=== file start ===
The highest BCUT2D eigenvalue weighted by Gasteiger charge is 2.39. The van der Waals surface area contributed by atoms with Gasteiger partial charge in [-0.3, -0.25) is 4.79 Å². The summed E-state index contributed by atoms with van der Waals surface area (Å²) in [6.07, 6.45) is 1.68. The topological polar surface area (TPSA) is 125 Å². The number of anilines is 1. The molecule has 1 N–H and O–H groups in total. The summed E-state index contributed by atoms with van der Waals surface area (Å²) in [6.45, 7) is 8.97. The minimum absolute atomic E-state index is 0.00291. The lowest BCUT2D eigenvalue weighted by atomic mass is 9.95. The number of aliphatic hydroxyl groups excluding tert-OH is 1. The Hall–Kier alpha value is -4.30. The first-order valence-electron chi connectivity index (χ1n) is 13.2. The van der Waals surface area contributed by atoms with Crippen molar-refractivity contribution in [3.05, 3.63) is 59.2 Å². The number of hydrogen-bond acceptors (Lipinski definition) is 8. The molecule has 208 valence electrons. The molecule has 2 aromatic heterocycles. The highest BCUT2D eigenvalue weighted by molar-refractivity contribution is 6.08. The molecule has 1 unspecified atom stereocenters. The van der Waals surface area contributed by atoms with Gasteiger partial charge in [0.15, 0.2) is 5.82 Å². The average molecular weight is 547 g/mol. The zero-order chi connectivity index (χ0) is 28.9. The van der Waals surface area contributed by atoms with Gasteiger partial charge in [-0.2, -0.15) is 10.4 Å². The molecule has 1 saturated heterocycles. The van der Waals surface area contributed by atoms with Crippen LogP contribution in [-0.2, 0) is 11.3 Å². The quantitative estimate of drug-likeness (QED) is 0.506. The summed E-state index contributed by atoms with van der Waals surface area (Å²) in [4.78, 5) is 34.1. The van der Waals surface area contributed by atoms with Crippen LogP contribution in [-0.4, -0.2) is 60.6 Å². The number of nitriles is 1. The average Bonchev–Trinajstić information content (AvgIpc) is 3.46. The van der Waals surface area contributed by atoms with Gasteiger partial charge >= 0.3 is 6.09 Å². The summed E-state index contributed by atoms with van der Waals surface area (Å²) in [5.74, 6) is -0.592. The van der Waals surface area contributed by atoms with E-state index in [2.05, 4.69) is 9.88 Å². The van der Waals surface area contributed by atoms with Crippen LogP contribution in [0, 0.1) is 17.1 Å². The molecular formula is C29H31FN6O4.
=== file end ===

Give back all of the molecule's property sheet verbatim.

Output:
The highest BCUT2D eigenvalue weighted by Gasteiger charge is 2.39. The van der Waals surface area contributed by atoms with Gasteiger partial charge in [-0.3, -0.25) is 4.79 Å². The summed E-state index contributed by atoms with van der Waals surface area (Å²) in [6.07, 6.45) is 1.68. The topological polar surface area (TPSA) is 125 Å². The number of anilines is 1. The molecule has 1 N–H and O–H groups in total. The summed E-state index contributed by atoms with van der Waals surface area (Å²) in [6.45, 7) is 8.97. The minimum absolute atomic E-state index is 0.00291. The lowest BCUT2D eigenvalue weighted by atomic mass is 9.95. The number of aliphatic hydroxyl groups excluding tert-OH is 1. The Hall–Kier alpha value is -4.30. The first-order valence-electron chi connectivity index (χ1n) is 13.2. The van der Waals surface area contributed by atoms with Crippen molar-refractivity contribution in [3.05, 3.63) is 59.2 Å². The number of hydrogen-bond acceptors (Lipinski definition) is 8. The molecule has 208 valence electrons. The molecule has 2 aromatic heterocycles. The highest BCUT2D eigenvalue weighted by molar-refractivity contribution is 6.08. The molecule has 1 unspecified atom stereocenters. The van der Waals surface area contributed by atoms with Gasteiger partial charge in [0.15, 0.2) is 5.82 Å². The average molecular weight is 547 g/mol. The zero-order chi connectivity index (χ0) is 28.9. The van der Waals surface area contributed by atoms with Gasteiger partial charge in [-0.2, -0.15) is 10.4 Å². The molecule has 1 saturated heterocycles. The van der Waals surface area contributed by atoms with Crippen LogP contribution in [-0.2, 0) is 11.3 Å². The quantitative estimate of drug-likeness (QED) is 0.506. The summed E-state index contributed by atoms with van der Waals surface area (Å²) in [4.78, 5) is 34.1. The van der Waals surface area contributed by atoms with Crippen LogP contribution in [-0.4, -0.2) is 60.6 Å². The number of nitriles is 1. The average Bonchev–Trinajstić information content (AvgIpc) is 3.46. The van der Waals surface area contributed by atoms with Gasteiger partial charge >= 0.3 is 6.09 Å². The summed E-state index contributed by atoms with van der Waals surface area (Å²) in [5.74, 6) is -0.592. The van der Waals surface area contributed by atoms with E-state index in [2.05, 4.69) is 9.88 Å². The van der Waals surface area contributed by atoms with Crippen LogP contribution in [0, 0.1) is 17.1 Å². The molecular formula is C29H31FN6O4.